The #JesuisCharlie hashtag went viral as a symbol of solidarity for the slain, with many linking it to this quote often attributed to 17th century French writer Voltaire: "I do not agree with what you have to say, but I will defend to death your right to say it."
Ahmed Merabet was shot at point blank range on the pavement outside the newspaper’s Paris offices. Now a new slogan paying tribute to him - and his sacrifice - is gathering steam.
Merabet, an officer in the 11th arrondissement brigade, and widely described by local media as a married man and a Muslim, was murdered despite raising his hand in a gesture of surrender.
The tweet reads: “I am not Charlie, I am Ahmed the dead cop. Charlie ridiculed my faith and culture and I died defending his right to do so. #JesuisAhmed”
It is believed to have been started by Dyab Abou Jahjah, an Arab political activist, the founder and leader of the Arab European League, a pan-Arabist movement that supports the interests of Muslim immigrants in Europe.
I am not Charlie, I am Ahmed the dead cop. Charlie ridiculed my faith and culture and I died defending his right to do so. #JesuisAhmed— Dyab Abou Jahjah (@Aboujahjah) January 8, 2015
Abou Jahjah’s message had been retweeted 2,300 times within three hours on Thursday.
Columnist John Rentoul was one who retweeted, though it was greeted with disapproval by some, who branded it "offensive." Aaron Hicklin replied: “Ahmed died doing his job. As did the journalists at Charlie Hebdo.”
Simon G Khoury argued: “The fact he had to die defending someone’s right to criticise a culture/religion says a lot about the latter,” while Geize Stella stated: “If your religion is so fragile that does not support a joke, the problem is their religion, not the comedian.”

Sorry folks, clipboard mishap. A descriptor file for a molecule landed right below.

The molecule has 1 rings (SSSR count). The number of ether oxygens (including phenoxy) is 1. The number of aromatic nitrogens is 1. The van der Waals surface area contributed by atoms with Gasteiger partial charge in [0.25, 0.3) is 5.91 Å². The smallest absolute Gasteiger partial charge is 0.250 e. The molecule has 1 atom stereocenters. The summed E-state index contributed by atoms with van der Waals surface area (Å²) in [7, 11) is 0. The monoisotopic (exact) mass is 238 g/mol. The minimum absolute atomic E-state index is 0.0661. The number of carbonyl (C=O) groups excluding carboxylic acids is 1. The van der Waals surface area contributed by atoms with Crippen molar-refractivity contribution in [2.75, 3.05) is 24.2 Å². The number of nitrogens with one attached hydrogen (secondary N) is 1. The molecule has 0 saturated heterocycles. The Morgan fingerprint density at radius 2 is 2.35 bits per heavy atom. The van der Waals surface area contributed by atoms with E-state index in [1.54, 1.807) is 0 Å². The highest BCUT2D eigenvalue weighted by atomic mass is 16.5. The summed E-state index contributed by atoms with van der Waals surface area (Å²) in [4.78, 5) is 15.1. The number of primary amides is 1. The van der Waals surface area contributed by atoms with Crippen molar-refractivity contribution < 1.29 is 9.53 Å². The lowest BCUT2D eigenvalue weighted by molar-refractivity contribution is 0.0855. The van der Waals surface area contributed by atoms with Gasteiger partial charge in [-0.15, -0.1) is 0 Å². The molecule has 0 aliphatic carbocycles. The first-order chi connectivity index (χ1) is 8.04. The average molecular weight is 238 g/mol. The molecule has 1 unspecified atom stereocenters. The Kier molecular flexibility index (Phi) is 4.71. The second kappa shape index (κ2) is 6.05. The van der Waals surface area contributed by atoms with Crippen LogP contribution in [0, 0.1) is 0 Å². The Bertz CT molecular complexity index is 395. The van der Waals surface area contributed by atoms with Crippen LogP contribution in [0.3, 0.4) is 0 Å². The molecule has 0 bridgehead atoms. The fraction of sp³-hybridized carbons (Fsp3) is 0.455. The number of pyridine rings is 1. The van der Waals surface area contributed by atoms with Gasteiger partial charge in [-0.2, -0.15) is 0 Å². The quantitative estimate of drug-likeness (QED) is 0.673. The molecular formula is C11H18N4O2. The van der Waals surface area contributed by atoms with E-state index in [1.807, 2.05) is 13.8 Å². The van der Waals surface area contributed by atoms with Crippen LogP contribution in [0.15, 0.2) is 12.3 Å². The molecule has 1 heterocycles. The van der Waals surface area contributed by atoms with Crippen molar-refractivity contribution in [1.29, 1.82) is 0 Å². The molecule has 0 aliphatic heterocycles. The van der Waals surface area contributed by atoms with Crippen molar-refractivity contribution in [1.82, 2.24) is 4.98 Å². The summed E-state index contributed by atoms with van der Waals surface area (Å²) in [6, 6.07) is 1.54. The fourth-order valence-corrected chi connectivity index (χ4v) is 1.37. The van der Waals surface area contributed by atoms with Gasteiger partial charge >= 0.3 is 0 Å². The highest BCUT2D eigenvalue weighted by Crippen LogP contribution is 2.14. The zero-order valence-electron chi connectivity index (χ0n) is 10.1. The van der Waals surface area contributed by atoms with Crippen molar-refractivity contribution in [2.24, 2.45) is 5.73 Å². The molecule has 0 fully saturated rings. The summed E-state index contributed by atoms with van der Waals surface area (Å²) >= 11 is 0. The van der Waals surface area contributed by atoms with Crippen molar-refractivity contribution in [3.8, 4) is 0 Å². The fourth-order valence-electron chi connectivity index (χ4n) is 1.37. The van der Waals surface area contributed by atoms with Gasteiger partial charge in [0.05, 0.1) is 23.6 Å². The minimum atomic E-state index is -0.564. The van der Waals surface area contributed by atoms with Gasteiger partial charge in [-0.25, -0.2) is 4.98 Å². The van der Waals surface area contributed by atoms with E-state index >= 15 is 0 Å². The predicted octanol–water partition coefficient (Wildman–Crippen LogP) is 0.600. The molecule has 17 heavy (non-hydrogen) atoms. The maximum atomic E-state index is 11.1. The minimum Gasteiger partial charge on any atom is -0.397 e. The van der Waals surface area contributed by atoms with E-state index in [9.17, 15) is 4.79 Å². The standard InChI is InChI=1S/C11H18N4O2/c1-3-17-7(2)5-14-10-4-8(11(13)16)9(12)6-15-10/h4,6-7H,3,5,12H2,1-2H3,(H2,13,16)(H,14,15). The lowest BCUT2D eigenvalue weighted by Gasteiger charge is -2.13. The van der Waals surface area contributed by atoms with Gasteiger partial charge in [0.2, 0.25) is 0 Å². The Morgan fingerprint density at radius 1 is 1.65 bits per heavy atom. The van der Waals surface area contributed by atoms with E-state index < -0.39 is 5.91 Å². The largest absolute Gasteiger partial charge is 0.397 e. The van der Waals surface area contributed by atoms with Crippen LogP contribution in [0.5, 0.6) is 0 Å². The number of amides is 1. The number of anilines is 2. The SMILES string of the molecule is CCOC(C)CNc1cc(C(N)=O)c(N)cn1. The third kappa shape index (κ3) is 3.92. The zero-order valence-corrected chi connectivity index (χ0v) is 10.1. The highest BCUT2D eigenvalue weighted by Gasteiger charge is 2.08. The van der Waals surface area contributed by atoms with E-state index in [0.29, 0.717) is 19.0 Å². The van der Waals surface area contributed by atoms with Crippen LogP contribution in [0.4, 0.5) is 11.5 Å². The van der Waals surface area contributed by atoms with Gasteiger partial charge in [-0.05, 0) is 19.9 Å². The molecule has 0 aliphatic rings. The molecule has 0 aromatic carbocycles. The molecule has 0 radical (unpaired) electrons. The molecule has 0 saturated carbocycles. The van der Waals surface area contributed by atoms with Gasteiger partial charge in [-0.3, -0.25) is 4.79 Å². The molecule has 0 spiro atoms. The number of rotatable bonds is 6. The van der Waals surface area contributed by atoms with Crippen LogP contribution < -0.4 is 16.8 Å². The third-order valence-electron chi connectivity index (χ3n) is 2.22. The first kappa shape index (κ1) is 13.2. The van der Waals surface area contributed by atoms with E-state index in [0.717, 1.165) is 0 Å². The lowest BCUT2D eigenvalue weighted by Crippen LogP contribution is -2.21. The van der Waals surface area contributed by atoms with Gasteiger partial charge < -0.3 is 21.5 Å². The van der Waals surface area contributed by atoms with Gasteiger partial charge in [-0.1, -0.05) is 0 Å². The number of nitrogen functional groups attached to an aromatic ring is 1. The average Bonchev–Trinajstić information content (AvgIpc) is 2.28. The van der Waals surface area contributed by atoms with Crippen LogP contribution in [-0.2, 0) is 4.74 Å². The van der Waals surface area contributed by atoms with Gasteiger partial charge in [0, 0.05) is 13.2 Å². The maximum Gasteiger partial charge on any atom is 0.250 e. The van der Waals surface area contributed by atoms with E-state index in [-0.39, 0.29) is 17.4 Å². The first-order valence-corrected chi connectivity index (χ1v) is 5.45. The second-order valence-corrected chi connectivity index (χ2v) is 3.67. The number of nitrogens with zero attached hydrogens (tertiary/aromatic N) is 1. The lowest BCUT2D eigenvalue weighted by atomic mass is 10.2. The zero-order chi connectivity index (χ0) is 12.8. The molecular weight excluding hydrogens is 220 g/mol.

Richard Young said: “Baffling to see how many people appear to misunderstand your tweet! It’s a very positive, unifying statement.”
Merabet was one of 12 people killed in the attack
Cartoonists Stephane “Charb” Charbonnier, 47, Jean “Cabu” Cabut, 76, Bernard “Tignous” Verlhac, 57, Georges Wolinski, 80, and Philippe Honore, 73, were killed as well as magazine columnist and economist Bernard Maris, 68, and proof-reader Mustapha Ourrad. Psychoanalyst and columnist Isa Cayat was the only woman killed in the shoot-out. Arts festival founder Michel Renaud and caretaker Frederic Boisseau were also murdered.
Another officer, Franck Brinsolaro, was also shot dead.
The magazine's offices were firebombed in November 2011 after it published a spoof issue that "invited" Muhammad to be its guest editor and put his caricature on the cover.
A year later, the magazine published more Muhammad drawings amid an uproar over an anti-Muslim film.
The cartoons depicted Muhammad naked and in demeaning or pornographic poses. As outraged grew, the French government defended free speech even as it rebuked Charlie Hebdo for fanning tensions.
A massive manhunt for two suspects, brothers Said Kouachi and Cherif Kouachi, is ongoing.
According to media reports, Kouachi, 32, was first considered to be a possible terrorist by the French authorities when he was in his early 20s.
He is believed to have come under the influence of a radical Paris-based Islamic preacher and was reportedly convicted of a criminal charge in 2008 after associating with an illegal organisation backing jihad in Iraq.
Kouachi, originally from the Paris suburb of Pantin, was sentenced to three years in prison with 18 months suspended.
Unconfirmed reports also suggest that the attack could be linked with Yemen-based militant group al Qaeda in the Arabian Peninsula (AQAP). Intelligence sources are said to believe that the brothers might have trained in Yemen.
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